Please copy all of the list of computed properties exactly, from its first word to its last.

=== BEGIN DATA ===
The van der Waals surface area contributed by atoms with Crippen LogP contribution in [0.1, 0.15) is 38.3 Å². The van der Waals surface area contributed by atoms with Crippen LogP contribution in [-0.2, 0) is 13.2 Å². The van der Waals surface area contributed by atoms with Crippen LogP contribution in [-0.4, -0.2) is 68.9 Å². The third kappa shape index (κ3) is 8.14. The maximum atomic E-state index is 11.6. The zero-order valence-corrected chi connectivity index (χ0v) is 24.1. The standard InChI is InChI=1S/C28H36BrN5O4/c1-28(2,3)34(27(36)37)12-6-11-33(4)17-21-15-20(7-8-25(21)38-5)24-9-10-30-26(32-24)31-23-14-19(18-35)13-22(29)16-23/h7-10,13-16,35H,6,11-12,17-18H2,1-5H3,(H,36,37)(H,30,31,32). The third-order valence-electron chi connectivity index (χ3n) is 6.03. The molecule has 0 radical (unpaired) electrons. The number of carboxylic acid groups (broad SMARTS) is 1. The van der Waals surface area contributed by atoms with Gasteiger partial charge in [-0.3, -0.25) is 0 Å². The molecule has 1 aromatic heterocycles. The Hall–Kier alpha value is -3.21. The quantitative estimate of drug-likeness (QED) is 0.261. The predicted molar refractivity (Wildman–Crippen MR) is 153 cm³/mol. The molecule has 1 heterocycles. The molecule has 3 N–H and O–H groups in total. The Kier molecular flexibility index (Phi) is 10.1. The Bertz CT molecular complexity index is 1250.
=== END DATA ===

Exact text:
The van der Waals surface area contributed by atoms with Crippen LogP contribution in [0.1, 0.15) is 38.3 Å². The van der Waals surface area contributed by atoms with Crippen LogP contribution in [-0.2, 0) is 13.2 Å². The van der Waals surface area contributed by atoms with Crippen LogP contribution in [-0.4, -0.2) is 68.9 Å². The third kappa shape index (κ3) is 8.14. The maximum atomic E-state index is 11.6. The zero-order valence-corrected chi connectivity index (χ0v) is 24.1. The standard InChI is InChI=1S/C28H36BrN5O4/c1-28(2,3)34(27(36)37)12-6-11-33(4)17-21-15-20(7-8-25(21)38-5)24-9-10-30-26(32-24)31-23-14-19(18-35)13-22(29)16-23/h7-10,13-16,35H,6,11-12,17-18H2,1-5H3,(H,36,37)(H,30,31,32). The third-order valence-electron chi connectivity index (χ3n) is 6.03. The molecule has 0 radical (unpaired) electrons. The number of carboxylic acid groups (broad SMARTS) is 1. The van der Waals surface area contributed by atoms with Gasteiger partial charge in [-0.3, -0.25) is 0 Å². The molecule has 1 aromatic heterocycles. The Hall–Kier alpha value is -3.21. The quantitative estimate of drug-likeness (QED) is 0.261. The predicted molar refractivity (Wildman–Crippen MR) is 153 cm³/mol. The molecule has 1 heterocycles. The molecule has 3 N–H and O–H groups in total. The Kier molecular flexibility index (Phi) is 10.1. The Bertz CT molecular complexity index is 1250.